I have been asked to respond to the question, “Who is Ram?” The question is simple but the answers to it are complex, more so because there are multiple answers, rather than an answer. Over the centuries, these many answers have come to us in texts, in songs, in paintings, in dance, in every medium of expression, both religious and secular. Ram has captured our imaginations so much so that we tell his story in whatever forms are available to us. Ram appears variously in all these art forms, indicating that there are many Rams. Or rather, Ram means different things to different people.
For millions of people in India and across the world, Ram, the hero of the Ramayana, is God, an avatar of Vishnu who took human form at the cusp of the Treta and Dwapar Yug to stabilise dharma in the world of humans. As the prince of Ayodhya, Ram undergoes many hardships but stands firm in righteousness at all times. For believing Hindus, this makes him the moral exemplar, the ideal man, willing to sacrifice his own happiness for what he knows to be good and true. He willingly forgoes his birth right as heir to the throne, destroys those who have strayed from the path of dharma, gives up his beloved wife because his citizens doubt her integrity and establishes righteousness in Kosala.
But there are other millions in India and across the world who are not Hindu, who do not believe that Ram is god. They also read the Ramayana and come to admire the man who lives with the burden of great expectations, who suffers and endures the deepest sadness of human life, who remains unwavering in his commitment to what he believes to be right. These people consider the moral code that Ram lives by and upholds at all times, no matter the price he will have to pay. They may not agree with Ram’s ethical principles, but by truly engaging with his story, they are called upon to confront their own behaviour and think about, if only momentarily, the basis on which they themselves act. Ram, therefore, becomes the impetus to examine oneself as well as the cultural values and beliefs that create personal moralities.
Many among these millions see Ram and his story as perpetuating a patriarchal culture, where maleness and masculinity are accorded the highest value. Still others see the Ramayana as a story of essentially kshatriya dharma, a code and interlocking system of mores that the warrior caste must live by, which includes hierarchies, kingship, war and conquest. If the Ramayana is read as primarily patriarchal and/or casteist, a belief in or admiration for Ram as an ideal becomes problematic. As women or non-Hindu or not kshatriyas, we find ourselves excluded from the world in which Ram stands tall. We fall outside the parameters that Ram defines and exemplifies as the maryada purushottam of a culture. Such exclusions result most often in more Ramayana stories, and these set up still other ways of thinking about Ram, who he is and what he may mean.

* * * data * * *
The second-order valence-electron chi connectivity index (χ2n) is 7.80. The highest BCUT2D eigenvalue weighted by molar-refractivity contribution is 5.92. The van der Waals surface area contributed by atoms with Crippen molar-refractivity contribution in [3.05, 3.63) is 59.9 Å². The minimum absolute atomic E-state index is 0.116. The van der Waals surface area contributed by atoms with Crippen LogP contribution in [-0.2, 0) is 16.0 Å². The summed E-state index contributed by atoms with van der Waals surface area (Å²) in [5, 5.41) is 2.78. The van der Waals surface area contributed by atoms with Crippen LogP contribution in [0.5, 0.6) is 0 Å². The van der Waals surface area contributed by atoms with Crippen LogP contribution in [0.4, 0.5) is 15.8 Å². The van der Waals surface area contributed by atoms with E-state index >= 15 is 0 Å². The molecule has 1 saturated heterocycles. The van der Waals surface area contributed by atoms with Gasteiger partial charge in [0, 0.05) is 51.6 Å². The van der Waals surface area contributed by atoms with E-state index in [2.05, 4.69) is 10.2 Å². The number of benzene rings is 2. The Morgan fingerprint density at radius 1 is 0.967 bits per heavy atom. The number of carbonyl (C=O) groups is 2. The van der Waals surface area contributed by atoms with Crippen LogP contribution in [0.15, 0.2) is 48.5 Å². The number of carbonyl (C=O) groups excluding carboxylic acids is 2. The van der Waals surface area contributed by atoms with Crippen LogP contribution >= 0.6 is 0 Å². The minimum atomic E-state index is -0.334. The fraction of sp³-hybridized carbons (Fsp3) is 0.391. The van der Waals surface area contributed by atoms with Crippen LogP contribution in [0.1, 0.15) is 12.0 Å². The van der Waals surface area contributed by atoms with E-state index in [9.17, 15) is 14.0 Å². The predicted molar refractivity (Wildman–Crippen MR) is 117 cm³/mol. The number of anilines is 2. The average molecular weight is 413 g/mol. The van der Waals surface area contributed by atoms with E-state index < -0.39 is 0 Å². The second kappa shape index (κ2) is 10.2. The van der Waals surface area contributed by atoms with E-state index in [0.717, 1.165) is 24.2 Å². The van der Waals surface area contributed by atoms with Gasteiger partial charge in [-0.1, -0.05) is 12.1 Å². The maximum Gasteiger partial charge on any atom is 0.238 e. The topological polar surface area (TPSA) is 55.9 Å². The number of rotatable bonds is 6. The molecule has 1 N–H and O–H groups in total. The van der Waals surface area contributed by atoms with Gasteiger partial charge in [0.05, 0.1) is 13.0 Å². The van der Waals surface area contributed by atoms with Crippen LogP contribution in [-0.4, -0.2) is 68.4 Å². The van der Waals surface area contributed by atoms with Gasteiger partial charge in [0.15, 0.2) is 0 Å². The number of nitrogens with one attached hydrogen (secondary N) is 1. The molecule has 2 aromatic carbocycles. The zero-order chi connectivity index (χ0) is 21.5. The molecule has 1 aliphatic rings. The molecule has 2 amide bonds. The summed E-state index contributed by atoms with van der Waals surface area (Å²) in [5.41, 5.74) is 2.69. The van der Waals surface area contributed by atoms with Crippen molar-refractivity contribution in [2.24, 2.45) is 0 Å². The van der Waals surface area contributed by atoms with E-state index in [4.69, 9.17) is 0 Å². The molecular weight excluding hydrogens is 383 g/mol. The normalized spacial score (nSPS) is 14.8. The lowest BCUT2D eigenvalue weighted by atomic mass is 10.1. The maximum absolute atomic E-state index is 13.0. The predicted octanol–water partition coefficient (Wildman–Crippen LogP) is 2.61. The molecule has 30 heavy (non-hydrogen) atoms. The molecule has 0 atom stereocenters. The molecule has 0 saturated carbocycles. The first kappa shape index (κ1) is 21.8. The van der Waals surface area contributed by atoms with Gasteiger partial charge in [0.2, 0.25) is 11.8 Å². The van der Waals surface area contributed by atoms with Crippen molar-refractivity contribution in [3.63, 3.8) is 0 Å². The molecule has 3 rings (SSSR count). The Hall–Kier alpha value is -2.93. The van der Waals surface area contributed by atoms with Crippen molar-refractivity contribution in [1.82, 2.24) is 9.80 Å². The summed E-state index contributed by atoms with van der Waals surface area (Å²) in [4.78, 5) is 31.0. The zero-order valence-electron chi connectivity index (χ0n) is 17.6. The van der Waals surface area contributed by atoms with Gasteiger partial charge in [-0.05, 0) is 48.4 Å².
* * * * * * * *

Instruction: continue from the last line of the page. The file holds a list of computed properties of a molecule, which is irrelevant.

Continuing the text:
It is precisely in these responses to Ram, which come from within and without mainstream Hinduism, that a spectacular Ramayana tradition has been created, a multi-vocal and pluralist tradition that defies the canonisation of a single text, version or portrait. Ram stories have been told by Hindus, Buddhists, Jains and Muslims, by women, Dalits, Dravidas and Adivasis. They have been told in cultures that lie far from where the story was born, and are told with every new technology available, in languages spoken by a few hundred people as well as those spoken by entire nations. In each of these, Ram reflects the time and place of the telling, and the ideology of the teller. In Buddhist versions, Ram is a bodhisattva, who delays his own enlightenment in order to help other creatures. In Jain Ramayanas, Ram is an illustrious being who adheres to the Jain creed of non-violence and so it is Lakshman who kills Ravan. Within Hinduism too, Ram’s story has been modified countless times—Bhavabhuti’s Uttararamacharita changes the tragic separation at the end of Valmiki’s story and reunites Ram and Sita on earth; Tulsidas amplifies Ram’s divinity and effects his reunion with an equally divine Sita in heaven; and Kamban ends his story of Ram with a triumphal coronation in Ayodhya, after Ravan is killed in battle.
It seems that each of us who chooses to retell the story of Ram believes that we can tell it anew, such that it addresses our concerns and needs, and that we can see ourselves in a story, which has previously excluded us. In a sense, what we want is for this magnificent text, with its fundamentally enigmatic hero, to see us. It is Ram that we respond to when we retell the story.
And with that, we can posit yet another answer to the question of who Ram is. Ram is who we want him to be. He occupies our imagination, and with or against whom we define ourselves.
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(This appeared in the print edition as "Defining THE ENIGMA")
(Views expressed are personal)
Arshia Sattar works with myths, epics and story traditions of the Indian subcontinent. She teaches at various universities in India and abroad